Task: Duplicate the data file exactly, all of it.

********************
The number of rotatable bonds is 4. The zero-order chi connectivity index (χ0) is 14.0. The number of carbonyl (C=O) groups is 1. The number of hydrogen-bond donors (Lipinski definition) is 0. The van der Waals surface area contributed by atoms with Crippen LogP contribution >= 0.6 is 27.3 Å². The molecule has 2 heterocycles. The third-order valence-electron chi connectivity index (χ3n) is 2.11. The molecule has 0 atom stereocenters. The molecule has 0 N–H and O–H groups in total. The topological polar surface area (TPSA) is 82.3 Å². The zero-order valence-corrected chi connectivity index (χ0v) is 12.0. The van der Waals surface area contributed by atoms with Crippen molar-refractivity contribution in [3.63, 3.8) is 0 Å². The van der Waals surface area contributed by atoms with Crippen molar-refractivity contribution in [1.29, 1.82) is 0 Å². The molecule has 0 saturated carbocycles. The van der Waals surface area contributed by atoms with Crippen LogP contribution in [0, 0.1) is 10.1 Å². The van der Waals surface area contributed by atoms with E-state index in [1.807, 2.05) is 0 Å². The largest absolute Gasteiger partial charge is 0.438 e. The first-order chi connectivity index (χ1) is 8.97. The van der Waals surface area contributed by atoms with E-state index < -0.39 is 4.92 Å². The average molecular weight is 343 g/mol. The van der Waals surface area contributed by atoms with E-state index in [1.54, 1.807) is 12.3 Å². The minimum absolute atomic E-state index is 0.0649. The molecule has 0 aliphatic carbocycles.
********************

The number of rotatable bonds is 4. The zero-order chi connectivity index (χ0) is 14.0. The number of carbonyl (C=O) groups is 1. The number of hydrogen-bond donors (Lipinski definition) is 0. The van der Waals surface area contributed by atoms with Crippen LogP contribution >= 0.6 is 27.3 Å². The molecule has 2 heterocycles. The third-order valence-electron chi connectivity index (χ3n) is 2.11. The molecule has 0 atom stereocenters. The molecule has 0 N–H and O–H groups in total. The topological polar surface area (TPSA) is 82.3 Å². The zero-order valence-corrected chi connectivity index (χ0v) is 12.0. The van der Waals surface area contributed by atoms with Crippen molar-refractivity contribution in [3.63, 3.8) is 0 Å². The van der Waals surface area contributed by atoms with Crippen molar-refractivity contribution in [1.29, 1.82) is 0 Å². The molecule has 0 saturated carbocycles. The van der Waals surface area contributed by atoms with Crippen LogP contribution in [0, 0.1) is 10.1 Å². The van der Waals surface area contributed by atoms with E-state index in [1.807, 2.05) is 0 Å². The largest absolute Gasteiger partial charge is 0.438 e. The first-order chi connectivity index (χ1) is 8.97. The van der Waals surface area contributed by atoms with E-state index < -0.39 is 4.92 Å². The average molecular weight is 343 g/mol. The van der Waals surface area contributed by atoms with E-state index in [1.54, 1.807) is 12.3 Å². The minimum absolute atomic E-state index is 0.0649. The molecule has 0 aliphatic carbocycles.